Australia sets 80% vaccine target to open borders

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Australia will reopen its borders and end lockdowns when 80 percent of the population is fully vaccinated, Prime Minister Scott Morrison revealed Friday, sketching a long road out of "Fortress Australia" virus restrictions.

A year-and-a-half after Australia cocooned itself off from the rest of the pandemic-ravaged world, Morrison unveiled a series of targets he said could begin to be reached by the end of the year.

In March 2020, Australia took the unprecedented step of almost entirely closing its borders to foreign visitors and banning its globetrotting citizens from leaving.

Sixteen months and several lockdowns on, there are currently around six million Australians under stay-at-home orders—most residing in COVID-hit Sydney—as authorities battle to get back to "COVID zero."

Scarcely 14 percent of the population has been fully vaccinated, prompting growing anger.

Hoping to give restriction-weary Australians some prospect of a return to normality, Morrison set out a series of targets for the gradual easing of restrictions.

The conservative prime minister indicated that when 70 percent of eligible adults have received two doses, vaccinated residents will have more freedom from domestic restrictions and a limited number of international students and economic visa holders will be allowed to enter the country.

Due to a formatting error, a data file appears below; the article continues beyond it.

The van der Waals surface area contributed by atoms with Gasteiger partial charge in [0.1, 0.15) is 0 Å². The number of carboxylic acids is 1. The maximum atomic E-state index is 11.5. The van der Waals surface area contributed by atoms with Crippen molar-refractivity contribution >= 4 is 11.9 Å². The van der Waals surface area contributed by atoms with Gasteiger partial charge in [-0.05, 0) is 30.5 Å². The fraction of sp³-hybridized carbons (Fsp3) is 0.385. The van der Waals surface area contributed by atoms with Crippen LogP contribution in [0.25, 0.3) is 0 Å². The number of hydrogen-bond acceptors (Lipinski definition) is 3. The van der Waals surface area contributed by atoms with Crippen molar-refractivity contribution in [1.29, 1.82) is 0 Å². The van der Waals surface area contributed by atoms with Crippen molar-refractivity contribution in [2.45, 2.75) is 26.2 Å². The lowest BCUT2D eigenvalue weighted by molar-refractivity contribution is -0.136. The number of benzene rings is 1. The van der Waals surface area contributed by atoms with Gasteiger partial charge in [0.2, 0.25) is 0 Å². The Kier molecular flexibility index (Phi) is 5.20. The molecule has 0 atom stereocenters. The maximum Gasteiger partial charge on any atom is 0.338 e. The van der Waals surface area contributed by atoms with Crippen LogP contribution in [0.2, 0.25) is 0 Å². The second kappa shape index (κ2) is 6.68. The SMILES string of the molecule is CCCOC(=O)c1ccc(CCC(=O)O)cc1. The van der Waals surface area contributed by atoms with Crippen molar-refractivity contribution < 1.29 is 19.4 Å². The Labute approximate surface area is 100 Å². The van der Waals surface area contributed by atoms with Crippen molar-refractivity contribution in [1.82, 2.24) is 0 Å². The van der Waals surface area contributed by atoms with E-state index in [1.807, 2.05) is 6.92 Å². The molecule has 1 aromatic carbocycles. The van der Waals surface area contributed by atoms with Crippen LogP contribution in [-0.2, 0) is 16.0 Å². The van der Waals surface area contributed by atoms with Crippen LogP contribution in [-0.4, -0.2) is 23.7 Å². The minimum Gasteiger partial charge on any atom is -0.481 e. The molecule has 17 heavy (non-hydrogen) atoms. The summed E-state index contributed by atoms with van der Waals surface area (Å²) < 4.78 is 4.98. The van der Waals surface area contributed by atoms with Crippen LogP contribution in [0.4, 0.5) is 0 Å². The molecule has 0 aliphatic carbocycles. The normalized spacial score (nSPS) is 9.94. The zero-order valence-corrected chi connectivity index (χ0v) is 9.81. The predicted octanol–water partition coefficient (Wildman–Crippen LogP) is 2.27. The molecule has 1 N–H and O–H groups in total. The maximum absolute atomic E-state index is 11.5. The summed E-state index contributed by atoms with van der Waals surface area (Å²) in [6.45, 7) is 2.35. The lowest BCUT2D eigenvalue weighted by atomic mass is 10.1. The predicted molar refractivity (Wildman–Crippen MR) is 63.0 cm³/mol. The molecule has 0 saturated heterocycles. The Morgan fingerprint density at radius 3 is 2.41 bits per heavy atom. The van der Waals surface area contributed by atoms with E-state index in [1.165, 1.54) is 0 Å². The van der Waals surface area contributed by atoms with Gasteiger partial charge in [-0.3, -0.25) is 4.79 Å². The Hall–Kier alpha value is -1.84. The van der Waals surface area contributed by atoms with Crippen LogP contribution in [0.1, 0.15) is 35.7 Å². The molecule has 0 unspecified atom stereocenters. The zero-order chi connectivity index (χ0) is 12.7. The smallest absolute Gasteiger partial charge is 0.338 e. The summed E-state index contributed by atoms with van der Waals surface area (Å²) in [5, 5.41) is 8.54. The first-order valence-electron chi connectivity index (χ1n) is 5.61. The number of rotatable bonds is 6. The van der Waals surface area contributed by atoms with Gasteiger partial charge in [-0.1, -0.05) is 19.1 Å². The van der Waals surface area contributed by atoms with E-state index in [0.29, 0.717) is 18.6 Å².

"I believe we can get there by the end of the year," Morrison said, without setting a firm target date.

When 80 percent of eligible adults have been fully jabbed, vaccinated Australians will again be allowed to travel to safe countries overseas.

Borders will also be reopened to citizens from safe countries who have received one of the vaccines approved by Australian regulators, and mandatory two-week hotel quarantine requirements will be eased.

Morrison—who faces reelection within the year—avoided setting a timeframe for the targets, insisting it would depend on when Australians choose to get vaccinated.

"The timelines are now in the hands of all Australians," Morrison said.

The country's glacial rollout has been beset by government missteps, an acute shortage of Pfizer vaccines and scepticism about the safety of the AstraZeneca vaccine—which Australia has in large amounts and produces domestically.

"Every single vaccine will take us closer to achieving each of these steps," Morrison said. "As Australians, we have to take each step together. And that starts with walking in the door of that vaccine clinic."

Border closures have prompted the first population decline since World War I and tens of thousands of Australian citizens have been stranded overseas.

While hundreds of thousands of Australian residents remain separated from family overseas.

As the pandemic drags on, there are growing concerns about the impact of prolonged restrictions that have kept the country largely COVID-free, with Australia recording just under 34,000 cases.

There are also growing fears that Sydney's prolonged lockdown—now in its fifth week and expected to last until the end of August—could send Australia into a second recession in as many years.

In early 2020, the global COVID slowdown helped tip Australia's already teetering economy into its first recession in three decades.

Before the latest Sydney outbreak, the recovery had been quicker than expected, with GDP passing pre-pandemic levels.


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